At the meeting of the Council of Ministers in Cuba this November, a national programme against racism and race discrimination was announced, which has been conceived “to combat and permanently eliminate the vestiges of racism, racial prejudice and race discrimination that remain in Cuba.”
This was explained by the Vice Minister of Culture, Fernando Rojas Gutiérrez, who said that “as of January 1, 1959, the dismantling of the conditions that generated racial discrimination in the colonial and neo-colonial stages began, and although the advances are gigantic, solid and unquestionable, it has been difficult to reverse four centuries of inequality in just 60 years.” Silencing the problem, magnifying it or addressing it from exogenous concepts is no solution, he added.
He highlighted the anti-racist thinking of the late Fidel Castro Ruz and former president Raúl Castro Ruz; as well as the active role of the Union of Writers and Artists of Cuba (UNEAC) and the José Antonio Aponte Commission in addressing racial issues.
The National Programme that is now created will include the fight against regionalism and discrimination based on ethnic and national origin, manifestations also associated with racism.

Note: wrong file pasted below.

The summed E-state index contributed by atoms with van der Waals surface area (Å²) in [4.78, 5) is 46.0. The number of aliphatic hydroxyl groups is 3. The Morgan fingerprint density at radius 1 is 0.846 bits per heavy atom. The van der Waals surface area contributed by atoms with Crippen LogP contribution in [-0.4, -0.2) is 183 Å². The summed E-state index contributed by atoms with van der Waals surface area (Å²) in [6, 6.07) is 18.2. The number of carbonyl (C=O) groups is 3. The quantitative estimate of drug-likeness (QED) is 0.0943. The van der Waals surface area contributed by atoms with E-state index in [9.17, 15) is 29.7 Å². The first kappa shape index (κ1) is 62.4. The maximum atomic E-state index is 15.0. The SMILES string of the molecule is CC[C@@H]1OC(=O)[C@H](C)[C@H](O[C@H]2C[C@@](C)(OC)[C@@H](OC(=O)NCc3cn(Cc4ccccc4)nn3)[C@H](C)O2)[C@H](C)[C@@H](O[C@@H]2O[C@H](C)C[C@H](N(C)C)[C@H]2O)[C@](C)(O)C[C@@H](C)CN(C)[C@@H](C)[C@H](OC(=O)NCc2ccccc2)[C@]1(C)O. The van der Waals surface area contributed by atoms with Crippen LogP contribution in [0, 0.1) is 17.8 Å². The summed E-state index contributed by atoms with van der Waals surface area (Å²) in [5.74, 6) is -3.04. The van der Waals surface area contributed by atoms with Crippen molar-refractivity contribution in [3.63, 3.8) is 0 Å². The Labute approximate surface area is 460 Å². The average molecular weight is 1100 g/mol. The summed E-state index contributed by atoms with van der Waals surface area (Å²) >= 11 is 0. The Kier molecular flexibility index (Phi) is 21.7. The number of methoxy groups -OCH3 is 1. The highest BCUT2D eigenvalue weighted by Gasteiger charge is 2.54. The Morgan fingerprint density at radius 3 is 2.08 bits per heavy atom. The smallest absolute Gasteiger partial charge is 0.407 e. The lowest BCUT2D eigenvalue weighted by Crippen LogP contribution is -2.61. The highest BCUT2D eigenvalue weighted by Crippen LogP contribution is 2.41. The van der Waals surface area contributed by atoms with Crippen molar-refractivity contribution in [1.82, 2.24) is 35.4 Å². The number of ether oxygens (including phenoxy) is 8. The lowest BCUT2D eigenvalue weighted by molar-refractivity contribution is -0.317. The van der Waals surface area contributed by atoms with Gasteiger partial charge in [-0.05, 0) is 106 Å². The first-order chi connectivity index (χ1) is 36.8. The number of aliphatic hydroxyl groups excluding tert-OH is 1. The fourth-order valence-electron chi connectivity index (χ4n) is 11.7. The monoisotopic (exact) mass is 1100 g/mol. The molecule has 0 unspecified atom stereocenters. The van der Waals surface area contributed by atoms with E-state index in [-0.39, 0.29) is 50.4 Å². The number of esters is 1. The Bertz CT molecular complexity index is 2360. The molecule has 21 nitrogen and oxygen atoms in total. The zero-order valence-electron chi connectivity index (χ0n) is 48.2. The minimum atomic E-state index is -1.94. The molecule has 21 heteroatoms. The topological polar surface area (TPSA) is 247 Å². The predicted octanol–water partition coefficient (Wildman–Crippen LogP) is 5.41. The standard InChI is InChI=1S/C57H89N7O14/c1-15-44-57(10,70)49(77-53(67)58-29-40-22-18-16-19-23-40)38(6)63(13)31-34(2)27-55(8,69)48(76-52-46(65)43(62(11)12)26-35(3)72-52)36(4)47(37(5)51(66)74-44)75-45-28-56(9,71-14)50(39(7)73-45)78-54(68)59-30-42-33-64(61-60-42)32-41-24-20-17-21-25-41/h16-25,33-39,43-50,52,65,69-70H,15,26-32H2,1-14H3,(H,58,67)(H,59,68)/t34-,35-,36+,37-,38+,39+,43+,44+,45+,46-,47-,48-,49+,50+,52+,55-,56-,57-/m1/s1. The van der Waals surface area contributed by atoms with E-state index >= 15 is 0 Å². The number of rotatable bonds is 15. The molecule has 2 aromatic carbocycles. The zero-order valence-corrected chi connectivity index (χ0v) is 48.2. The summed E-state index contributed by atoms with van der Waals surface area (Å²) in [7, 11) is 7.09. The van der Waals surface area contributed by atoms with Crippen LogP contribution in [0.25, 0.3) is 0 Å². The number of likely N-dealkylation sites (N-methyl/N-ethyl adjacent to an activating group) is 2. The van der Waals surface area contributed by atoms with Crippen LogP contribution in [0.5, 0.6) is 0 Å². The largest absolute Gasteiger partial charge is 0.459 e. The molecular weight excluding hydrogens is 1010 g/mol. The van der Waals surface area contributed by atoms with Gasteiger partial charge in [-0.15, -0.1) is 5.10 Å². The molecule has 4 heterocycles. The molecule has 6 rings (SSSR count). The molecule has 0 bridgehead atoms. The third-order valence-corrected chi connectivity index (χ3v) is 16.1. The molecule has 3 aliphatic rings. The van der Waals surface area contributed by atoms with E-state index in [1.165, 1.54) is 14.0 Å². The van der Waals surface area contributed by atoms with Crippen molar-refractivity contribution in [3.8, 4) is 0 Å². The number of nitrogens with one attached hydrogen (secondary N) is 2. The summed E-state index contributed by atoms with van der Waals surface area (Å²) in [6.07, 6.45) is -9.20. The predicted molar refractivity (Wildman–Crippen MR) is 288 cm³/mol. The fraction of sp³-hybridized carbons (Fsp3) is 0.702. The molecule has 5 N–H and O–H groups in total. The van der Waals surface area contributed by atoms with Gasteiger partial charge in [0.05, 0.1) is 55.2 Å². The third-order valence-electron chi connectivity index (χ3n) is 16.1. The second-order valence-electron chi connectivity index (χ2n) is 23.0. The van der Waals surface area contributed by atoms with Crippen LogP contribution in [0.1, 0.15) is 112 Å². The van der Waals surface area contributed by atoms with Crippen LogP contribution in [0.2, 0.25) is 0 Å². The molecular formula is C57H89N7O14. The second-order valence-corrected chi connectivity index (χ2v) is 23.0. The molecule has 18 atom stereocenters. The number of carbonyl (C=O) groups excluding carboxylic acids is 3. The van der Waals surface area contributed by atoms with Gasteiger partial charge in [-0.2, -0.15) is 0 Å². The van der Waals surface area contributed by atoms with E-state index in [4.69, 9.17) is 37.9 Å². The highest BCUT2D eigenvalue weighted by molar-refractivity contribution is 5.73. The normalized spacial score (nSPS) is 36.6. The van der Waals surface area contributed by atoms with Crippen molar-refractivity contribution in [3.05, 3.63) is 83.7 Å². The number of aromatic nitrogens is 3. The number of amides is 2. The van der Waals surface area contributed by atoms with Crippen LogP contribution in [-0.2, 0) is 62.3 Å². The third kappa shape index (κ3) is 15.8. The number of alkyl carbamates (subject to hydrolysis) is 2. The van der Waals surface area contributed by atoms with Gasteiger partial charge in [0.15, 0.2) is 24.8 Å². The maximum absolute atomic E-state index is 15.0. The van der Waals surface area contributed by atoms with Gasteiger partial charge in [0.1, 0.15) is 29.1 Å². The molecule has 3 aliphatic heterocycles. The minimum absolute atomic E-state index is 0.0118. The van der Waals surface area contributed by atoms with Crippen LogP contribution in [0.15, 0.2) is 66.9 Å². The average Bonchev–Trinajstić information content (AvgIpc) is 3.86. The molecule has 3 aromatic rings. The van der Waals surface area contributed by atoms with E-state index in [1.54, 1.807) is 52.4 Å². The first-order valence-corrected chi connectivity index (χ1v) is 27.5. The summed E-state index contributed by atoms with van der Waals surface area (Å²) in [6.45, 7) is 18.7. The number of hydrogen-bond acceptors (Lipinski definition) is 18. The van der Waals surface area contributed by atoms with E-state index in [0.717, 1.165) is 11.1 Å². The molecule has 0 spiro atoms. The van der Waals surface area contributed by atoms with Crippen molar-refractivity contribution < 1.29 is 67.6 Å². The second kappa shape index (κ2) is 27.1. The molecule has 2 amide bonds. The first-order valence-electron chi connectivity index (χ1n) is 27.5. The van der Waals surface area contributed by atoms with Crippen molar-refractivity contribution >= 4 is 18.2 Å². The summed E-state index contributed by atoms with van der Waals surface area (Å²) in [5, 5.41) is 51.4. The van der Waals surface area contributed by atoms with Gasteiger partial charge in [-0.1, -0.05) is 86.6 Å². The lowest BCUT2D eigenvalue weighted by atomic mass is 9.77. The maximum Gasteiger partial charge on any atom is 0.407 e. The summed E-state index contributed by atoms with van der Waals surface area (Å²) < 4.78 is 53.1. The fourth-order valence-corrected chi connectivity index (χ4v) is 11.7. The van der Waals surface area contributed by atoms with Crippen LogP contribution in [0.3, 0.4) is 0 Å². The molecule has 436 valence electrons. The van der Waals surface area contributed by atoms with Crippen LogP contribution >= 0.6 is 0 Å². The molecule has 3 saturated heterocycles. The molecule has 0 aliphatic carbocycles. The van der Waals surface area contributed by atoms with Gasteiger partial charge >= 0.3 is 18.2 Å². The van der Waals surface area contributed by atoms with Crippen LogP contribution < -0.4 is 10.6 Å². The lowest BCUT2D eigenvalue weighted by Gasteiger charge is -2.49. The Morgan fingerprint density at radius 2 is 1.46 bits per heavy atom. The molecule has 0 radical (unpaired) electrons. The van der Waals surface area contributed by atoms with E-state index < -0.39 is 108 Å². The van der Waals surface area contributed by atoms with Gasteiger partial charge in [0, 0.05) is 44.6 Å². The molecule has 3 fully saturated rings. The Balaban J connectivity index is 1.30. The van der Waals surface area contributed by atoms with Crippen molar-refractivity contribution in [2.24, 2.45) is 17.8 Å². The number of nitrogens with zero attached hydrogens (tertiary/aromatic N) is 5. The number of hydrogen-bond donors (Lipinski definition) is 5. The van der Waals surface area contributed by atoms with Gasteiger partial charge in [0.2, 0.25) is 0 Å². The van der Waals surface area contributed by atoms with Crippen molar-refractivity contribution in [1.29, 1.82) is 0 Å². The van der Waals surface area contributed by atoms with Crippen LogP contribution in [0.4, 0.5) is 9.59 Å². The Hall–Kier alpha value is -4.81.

It is designed, Rojas Gutiérrez explained, as a Government Programme and its follow-up will be integrated into the work system of President Díaz-Canel. “To coordinate the tasks, a Government Commission will be created, headed by the President.”
Its objectives include identifying the causes that foster race discrimination practices; diagnosing the possible actions to be carried out by territory, locality, branch of the economy and society; disseminating the African historical-cultural legacy of the people and other non-white people as part of Cuban cultural diversity; and encourage organized public debate on racial issues within political, mass and social organizations, as well as in the media.
On this theme, the head of state said that “everyone recognizes that our Revolution has been possibly the social and political process that has contributed most to eliminating racial discrimination, but there are still some vestiges, which are not by policy in our society, but in the culture of some people. There are manifestations of racism in jokes, in certain attitudes at the social level, for example, in the non-state sector with some calls for jobs that specify skin colour.
“We have all the right and the possibility of doing something coherent, of impact, that helps us solve these problems in our society and show once again the level of justice and humanism of the Revolution, he said.